When I first moved up to the New England region, every now and then I’d hear some Cave In playing on one of the local stations newscasts to put them into and out of commercial breaks, and I thought this was the coolest thing ever.
Then a year ago I heard Cave In on the local news for the wrong reason, that Caleb Scofield, the bands bassist/co vocalist/song writer had died in a tragic vehicle accident in New Hampshire. Prior to the accident, I was a little excited as it looked like the band had jammed together according to posts on their social media. So I wasn’t sure if any of those jams were to lead to anything more, and with Caleb gone, would we ever hear anything new? Final Transmission documents those and various other jams and demos; some dating back to 2010 and various others written during other sessions between 2017-2018.
The album opens with a rather somber tone on the title track “Final Transmission” which may very well be one of the last recordings Caleb ever made, demoing out this tune by himself. It sets the tone for the record, which much like the band’s previous effort ‘White Silence’ was mostly spearheaded by Caleb writing wise. While still retaining a lot of the last records rawness, there are portions that recall past efforts like ‘Jupiter’ and ‘Tides of Tomorrow’ in terms of not only style but the overall vibe of the record. Bear in mind while side projects like Mutoid Man, Zozobra, Old Man Gloom, and Nomad Stones may offer different facets to the bands writing styles. None of that really seam to culminate here, and if you’re listening to Cave In for the first time because of any of those bands, this might not be the best place to start.
But before we dive to deep into the album, let’s talk about the production. Please note this album was never intended to be released as it was. The album is pieced together of 4 track demos from jam sessions and also pieces finished after Caleb’s passing. The 4 track demo recording nature shouldn’t be new to Cave In fans, as they have released songs and even a whole album as The Sacrifice Poles which sounded better than what you’d think you were getting due to the nature of recording. Much of this was how White Silence was recorded however the intention here of what you’re hearing was meant to be re-recorded in a far more professional manner, although Cave In’s love of low-fi recordings you couldn’t really tell much of a difference. Andrew Schneider and James Plotkin handled the mixing and mastering here and brought out some huge sounds here.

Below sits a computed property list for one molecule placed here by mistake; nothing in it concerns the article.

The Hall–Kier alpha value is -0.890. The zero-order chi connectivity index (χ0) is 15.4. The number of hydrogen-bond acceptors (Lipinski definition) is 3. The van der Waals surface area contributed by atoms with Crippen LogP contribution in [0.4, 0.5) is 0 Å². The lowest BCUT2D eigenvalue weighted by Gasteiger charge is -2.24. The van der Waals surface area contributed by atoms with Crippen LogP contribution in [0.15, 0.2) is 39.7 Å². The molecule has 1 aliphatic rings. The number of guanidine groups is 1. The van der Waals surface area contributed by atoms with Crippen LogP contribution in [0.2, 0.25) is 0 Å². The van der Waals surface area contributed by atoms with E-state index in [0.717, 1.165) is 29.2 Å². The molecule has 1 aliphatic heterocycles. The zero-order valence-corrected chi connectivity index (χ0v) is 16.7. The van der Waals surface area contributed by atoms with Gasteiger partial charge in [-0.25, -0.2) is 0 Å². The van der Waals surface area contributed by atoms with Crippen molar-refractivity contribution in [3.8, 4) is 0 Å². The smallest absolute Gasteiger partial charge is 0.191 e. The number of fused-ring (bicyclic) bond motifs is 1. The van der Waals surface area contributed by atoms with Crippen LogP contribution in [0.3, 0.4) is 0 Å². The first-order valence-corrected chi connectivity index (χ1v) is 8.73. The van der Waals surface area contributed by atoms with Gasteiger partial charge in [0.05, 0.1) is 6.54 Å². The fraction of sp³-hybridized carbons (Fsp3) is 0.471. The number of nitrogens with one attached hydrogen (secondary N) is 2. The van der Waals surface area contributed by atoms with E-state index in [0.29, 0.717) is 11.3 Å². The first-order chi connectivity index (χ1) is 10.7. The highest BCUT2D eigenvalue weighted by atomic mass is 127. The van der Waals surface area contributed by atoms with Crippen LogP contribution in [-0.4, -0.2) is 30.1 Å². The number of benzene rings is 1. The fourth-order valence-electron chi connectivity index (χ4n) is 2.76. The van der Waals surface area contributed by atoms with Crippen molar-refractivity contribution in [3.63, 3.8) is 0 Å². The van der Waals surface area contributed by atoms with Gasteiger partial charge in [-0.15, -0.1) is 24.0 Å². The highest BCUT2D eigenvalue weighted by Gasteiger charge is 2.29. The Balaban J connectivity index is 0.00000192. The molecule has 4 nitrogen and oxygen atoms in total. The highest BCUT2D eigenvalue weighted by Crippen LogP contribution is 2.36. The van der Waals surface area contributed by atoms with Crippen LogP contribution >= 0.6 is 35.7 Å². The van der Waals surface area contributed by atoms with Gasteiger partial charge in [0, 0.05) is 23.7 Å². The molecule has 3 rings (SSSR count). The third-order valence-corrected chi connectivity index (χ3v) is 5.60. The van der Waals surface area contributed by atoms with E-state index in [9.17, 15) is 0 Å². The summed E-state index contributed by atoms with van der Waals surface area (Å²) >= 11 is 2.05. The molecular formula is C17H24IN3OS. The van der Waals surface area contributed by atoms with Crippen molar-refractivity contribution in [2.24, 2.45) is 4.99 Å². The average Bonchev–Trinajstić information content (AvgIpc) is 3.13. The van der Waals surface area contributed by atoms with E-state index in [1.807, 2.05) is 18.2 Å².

After the opener “An Illusion” continues on in the somber tone with a Tides of Tomorrow era feel. One of the best songs on the album “Shake My Blood” includes a long jammed intro reminiscent of Jupiter featuring vocals that were recorded after Caleb had passed with lyrics coming off as a eulogy for their fallen friend. The album starts to get a bit more uplifting with more energetic driving tracks like “Nightcrawler” and “Led to the Wolves” while being a bit more reflective with mid tempo rockers in “Winter Window,” “Lanterna,” and “Strange Reflection.”
Overall it’s not clear if Final Transmission is Cave In or just Caleb’s final statement. The rather ominous somber tone of the record coupled with the “It is what it is” kind of leaves you wanting to know what else was in store for the band had this tragic event not cut a chief part of the band’s existence away.
Notable Tracks: Shake My Blood, Strange Reflection, An Illusion